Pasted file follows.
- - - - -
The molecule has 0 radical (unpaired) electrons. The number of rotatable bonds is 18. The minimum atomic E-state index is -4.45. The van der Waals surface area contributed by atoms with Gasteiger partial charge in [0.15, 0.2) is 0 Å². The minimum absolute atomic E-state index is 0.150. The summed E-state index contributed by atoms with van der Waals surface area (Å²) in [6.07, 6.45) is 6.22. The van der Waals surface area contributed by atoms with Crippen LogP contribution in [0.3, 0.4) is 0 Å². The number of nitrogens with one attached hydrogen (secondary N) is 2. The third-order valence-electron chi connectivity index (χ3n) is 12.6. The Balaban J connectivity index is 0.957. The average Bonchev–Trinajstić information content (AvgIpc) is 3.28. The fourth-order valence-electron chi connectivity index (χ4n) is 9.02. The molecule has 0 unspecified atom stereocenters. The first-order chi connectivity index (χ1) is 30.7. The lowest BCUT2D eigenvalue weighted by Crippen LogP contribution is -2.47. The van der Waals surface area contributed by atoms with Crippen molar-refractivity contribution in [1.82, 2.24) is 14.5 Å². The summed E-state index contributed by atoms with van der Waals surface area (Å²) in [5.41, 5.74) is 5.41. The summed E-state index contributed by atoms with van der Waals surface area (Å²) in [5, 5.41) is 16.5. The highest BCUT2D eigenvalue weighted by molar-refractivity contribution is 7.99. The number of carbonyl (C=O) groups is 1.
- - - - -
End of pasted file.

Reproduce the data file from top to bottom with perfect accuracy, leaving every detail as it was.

The molecule has 0 radical (unpaired) electrons. The number of rotatable bonds is 18. The minimum atomic E-state index is -4.45. The van der Waals surface area contributed by atoms with Gasteiger partial charge in [0.15, 0.2) is 0 Å². The minimum absolute atomic E-state index is 0.150. The summed E-state index contributed by atoms with van der Waals surface area (Å²) in [6.07, 6.45) is 6.22. The van der Waals surface area contributed by atoms with Crippen LogP contribution in [0.3, 0.4) is 0 Å². The number of nitrogens with one attached hydrogen (secondary N) is 2. The third-order valence-electron chi connectivity index (χ3n) is 12.6. The Balaban J connectivity index is 0.957. The average Bonchev–Trinajstić information content (AvgIpc) is 3.28. The fourth-order valence-electron chi connectivity index (χ4n) is 9.02. The molecule has 0 unspecified atom stereocenters. The first-order chi connectivity index (χ1) is 30.7. The lowest BCUT2D eigenvalue weighted by Crippen LogP contribution is -2.47. The van der Waals surface area contributed by atoms with Crippen molar-refractivity contribution in [1.82, 2.24) is 14.5 Å². The summed E-state index contributed by atoms with van der Waals surface area (Å²) in [5.41, 5.74) is 5.41. The summed E-state index contributed by atoms with van der Waals surface area (Å²) in [5, 5.41) is 16.5. The highest BCUT2D eigenvalue weighted by molar-refractivity contribution is 7.99. The number of carbonyl (C=O) groups is 1.